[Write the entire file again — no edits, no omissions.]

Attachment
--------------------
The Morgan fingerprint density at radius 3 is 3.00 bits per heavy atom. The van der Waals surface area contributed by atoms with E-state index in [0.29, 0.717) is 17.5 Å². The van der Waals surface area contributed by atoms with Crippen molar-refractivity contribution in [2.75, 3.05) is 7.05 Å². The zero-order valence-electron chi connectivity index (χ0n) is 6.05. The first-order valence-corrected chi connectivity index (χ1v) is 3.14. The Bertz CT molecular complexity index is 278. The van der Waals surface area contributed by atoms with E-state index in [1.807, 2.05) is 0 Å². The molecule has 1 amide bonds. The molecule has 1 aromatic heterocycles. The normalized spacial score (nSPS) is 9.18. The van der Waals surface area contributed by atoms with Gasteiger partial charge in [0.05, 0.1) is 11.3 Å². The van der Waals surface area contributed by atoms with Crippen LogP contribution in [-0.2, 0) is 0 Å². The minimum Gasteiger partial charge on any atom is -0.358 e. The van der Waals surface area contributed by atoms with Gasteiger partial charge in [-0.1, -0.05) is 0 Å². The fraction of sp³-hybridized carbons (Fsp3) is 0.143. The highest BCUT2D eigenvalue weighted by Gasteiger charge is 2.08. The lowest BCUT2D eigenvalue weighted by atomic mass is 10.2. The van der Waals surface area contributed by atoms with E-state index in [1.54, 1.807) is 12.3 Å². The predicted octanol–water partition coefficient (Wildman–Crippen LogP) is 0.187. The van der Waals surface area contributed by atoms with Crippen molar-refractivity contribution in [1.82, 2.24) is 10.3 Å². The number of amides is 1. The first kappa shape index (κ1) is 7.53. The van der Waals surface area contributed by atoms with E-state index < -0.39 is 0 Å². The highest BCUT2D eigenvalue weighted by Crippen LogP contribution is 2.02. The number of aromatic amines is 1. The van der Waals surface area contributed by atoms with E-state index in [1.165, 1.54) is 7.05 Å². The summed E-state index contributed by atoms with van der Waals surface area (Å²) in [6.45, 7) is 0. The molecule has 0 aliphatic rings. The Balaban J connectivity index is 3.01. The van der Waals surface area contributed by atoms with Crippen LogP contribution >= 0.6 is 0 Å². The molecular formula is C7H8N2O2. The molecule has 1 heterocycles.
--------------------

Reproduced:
The Morgan fingerprint density at radius 3 is 3.00 bits per heavy atom. The van der Waals surface area contributed by atoms with E-state index in [0.29, 0.717) is 17.5 Å². The van der Waals surface area contributed by atoms with Crippen molar-refractivity contribution in [2.75, 3.05) is 7.05 Å². The zero-order valence-electron chi connectivity index (χ0n) is 6.05. The first-order valence-corrected chi connectivity index (χ1v) is 3.14. The Bertz CT molecular complexity index is 278. The van der Waals surface area contributed by atoms with E-state index in [1.807, 2.05) is 0 Å². The molecule has 1 amide bonds. The molecule has 1 aromatic heterocycles. The normalized spacial score (nSPS) is 9.18. The van der Waals surface area contributed by atoms with Gasteiger partial charge in [0.05, 0.1) is 11.3 Å². The van der Waals surface area contributed by atoms with Crippen LogP contribution in [-0.2, 0) is 0 Å². The minimum Gasteiger partial charge on any atom is -0.358 e. The van der Waals surface area contributed by atoms with Gasteiger partial charge in [-0.1, -0.05) is 0 Å². The fraction of sp³-hybridized carbons (Fsp3) is 0.143. The highest BCUT2D eigenvalue weighted by Gasteiger charge is 2.08. The lowest BCUT2D eigenvalue weighted by atomic mass is 10.2. The van der Waals surface area contributed by atoms with E-state index in [1.54, 1.807) is 12.3 Å². The predicted octanol–water partition coefficient (Wildman–Crippen LogP) is 0.187. The van der Waals surface area contributed by atoms with Crippen molar-refractivity contribution in [1.82, 2.24) is 10.3 Å². The number of amides is 1. The first kappa shape index (κ1) is 7.53. The van der Waals surface area contributed by atoms with E-state index < -0.39 is 0 Å². The highest BCUT2D eigenvalue weighted by Crippen LogP contribution is 2.02. The number of aromatic amines is 1. The van der Waals surface area contributed by atoms with E-state index in [1.165, 1.54) is 7.05 Å². The summed E-state index contributed by atoms with van der Waals surface area (Å²) in [6.45, 7) is 0. The molecule has 0 aliphatic rings. The Balaban J connectivity index is 3.01. The van der Waals surface area contributed by atoms with Crippen LogP contribution >= 0.6 is 0 Å². The molecular formula is C7H8N2O2. The molecule has 1 heterocycles.